DOES it matter that, at the last count, two thirds of the new Independent Group in Parliament are women? I ask because there has been much debate in feminist circles about the significance of women leading the charge, a fact which would seem to have come about by accident rather than design.
These breakaway MPs are united not by an agreed set of beliefs and philosophies, but a communal anti-Brexit front and shared anger at the wider intolerance and prejudice they have experienced in both the Labour and Conservative parties.
There is no doubt that the ‘boys’ club’ atmosphere and language of the House of Commons, together with the cases of sexual harassment and the abuse and disdain meted out towards many female MPs in the past few years, has been a trigger for rebellion.
Former Conservative member, Anna Soubry, hails this new grouping as “the modern face of politics” and it is this which we should concentrate on, rather than totting up the male/female ratio.
So far, there are been no indication that they are pulling together on any kind of ‘feminist’ ticket. This has disappointed some people. One commentator, Erin Mansell, of the Women’s Equality Party, argued that their policies (eventually, when we hear them) should naturally lean towards women’s rights because there were so many female Independents,
I can’t disagree with that, in principle. There are many issues concerning women directly which have been sidelined by this Government because Brexit has stolen so much political attention; amongst them sex trafficking, the decline in rape convictions and wider access to vital health screenings threatened by NHS cuts.
To give her credit, the Prime Minister is determined to push through tough new laws on domestic violence resulting in a string of prosecutions against abusive individuals who dominate their partners through ‘coercive control’.
However, there are many societal and family matters which are no longer just ‘women’s issues’ – including domestic abuse – but also encompassing the cost of childcare, looking after elderly and vulnerable relatives, low pay, zero-hours contracts, flexible working and parental leave.
It is, therefore, time to move on the whole feminism in politics debate. I’d like to think that the Independents might become the poster boys and girls for this forward-thinking.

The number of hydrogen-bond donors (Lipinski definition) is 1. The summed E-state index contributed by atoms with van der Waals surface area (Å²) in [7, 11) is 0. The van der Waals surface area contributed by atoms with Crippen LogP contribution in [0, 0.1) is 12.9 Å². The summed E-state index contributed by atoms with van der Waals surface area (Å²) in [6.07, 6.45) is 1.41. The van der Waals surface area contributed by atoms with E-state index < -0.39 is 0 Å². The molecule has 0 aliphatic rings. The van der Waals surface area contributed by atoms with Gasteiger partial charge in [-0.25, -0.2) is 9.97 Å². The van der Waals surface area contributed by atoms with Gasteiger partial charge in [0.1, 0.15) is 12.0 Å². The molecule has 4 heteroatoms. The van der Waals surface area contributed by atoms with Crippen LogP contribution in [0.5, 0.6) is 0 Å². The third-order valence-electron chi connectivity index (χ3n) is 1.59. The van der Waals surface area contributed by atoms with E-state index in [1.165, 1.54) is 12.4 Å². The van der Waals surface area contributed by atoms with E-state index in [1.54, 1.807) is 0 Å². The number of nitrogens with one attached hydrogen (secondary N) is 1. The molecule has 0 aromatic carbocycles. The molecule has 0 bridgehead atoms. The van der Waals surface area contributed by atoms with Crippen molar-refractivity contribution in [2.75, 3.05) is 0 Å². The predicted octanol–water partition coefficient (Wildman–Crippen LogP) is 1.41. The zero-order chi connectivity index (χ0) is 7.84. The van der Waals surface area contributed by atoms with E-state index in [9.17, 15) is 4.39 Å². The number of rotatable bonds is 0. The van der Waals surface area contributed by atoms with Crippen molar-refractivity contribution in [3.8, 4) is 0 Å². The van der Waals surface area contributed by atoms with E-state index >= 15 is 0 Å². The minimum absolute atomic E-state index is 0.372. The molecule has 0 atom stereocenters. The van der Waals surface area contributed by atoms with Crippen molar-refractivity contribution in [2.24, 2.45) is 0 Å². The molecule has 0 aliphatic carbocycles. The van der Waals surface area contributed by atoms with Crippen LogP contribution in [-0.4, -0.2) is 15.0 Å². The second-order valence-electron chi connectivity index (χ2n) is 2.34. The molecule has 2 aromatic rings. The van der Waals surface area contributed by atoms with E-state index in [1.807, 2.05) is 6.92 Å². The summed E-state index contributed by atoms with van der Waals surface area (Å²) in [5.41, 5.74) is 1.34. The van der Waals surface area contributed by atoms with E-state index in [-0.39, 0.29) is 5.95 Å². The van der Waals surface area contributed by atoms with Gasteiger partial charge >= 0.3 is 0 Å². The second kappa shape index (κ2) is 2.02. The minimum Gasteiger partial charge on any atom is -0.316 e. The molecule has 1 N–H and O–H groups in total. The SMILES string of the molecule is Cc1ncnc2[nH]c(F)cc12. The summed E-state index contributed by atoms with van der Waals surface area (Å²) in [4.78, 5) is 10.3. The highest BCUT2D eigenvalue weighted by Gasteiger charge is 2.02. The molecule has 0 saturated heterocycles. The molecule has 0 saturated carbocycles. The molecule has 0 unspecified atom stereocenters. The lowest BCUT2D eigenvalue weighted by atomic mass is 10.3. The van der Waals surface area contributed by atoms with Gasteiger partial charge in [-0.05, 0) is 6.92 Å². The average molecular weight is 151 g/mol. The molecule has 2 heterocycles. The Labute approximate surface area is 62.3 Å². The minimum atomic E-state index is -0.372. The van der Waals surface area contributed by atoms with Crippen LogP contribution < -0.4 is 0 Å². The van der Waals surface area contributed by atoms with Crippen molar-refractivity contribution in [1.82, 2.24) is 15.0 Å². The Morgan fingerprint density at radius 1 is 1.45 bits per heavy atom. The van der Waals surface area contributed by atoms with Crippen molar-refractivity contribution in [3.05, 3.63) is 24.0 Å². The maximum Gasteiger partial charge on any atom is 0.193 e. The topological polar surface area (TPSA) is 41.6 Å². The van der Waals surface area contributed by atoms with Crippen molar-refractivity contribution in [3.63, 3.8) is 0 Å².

For too long now, well-meaning women have attempted to impose change and progress from without the system, inside of working from the inside outwards.
This is why the Women’s Equality Party failed to make an impact at the last election in 2017. All seven candidates lost their deposits.
This disappointment shouldn’t be seen as any reflection on the quality of those who stood; it’s the fear of the unknown from voters and the sense that nothing would change anyway.
Fast forward two years and we have a female Prime Minister who has broken through the ultimate ‘glass ceiling’. She has failed in many ways, not because she is a woman, but because the job in hand is almost impossible to execute.
The argument I remember from not so many years ago, namely we would never have a female Prime Minister again after Margaret Thatcher, is now redundant. With this aspiration taken out of the equation, what are we left with?
A bunch of cross-party centrist Independents in the House of Commons dominated by pragmatic women who want to pull together to make some kind of progress. I’m not playing into the gender stereotypes cliches myself here, but it’s not inconceivable to argue that, as women, their concerns will extend beyond the pointless point-scoring of what passes for Parliamentary debate.
They will see the bigger picture of a country at war with itself, they will have a deeper understanding of division and prejudice and they will want to roll their sleeves up and get on with the job.
And let’s remember that these were not women standing up on and waving a feminist flag, but presenting themselves on an entirely equal footing with their male colleagues. With this, all previous women-in-politics tropes have been over-rided.
For comparison purposes I’ll just remind you of those cringingly stage-managed photo ops of ‘Blair’s Babes’, the record number of female MPs returned to Parliament in Labour’s 1997 landslide General Election.
Whatever The Independent Group goes on to achieve in terms of forcing a second EU referendum, or the impact which their defection will have on their previous political parties and current leaders, we should remember that they have shown a pioneering spirit Emily Pankhurst would have been proud of. Here is the potential for consensus politics in its widest sense, and it starts with agreement between women and men.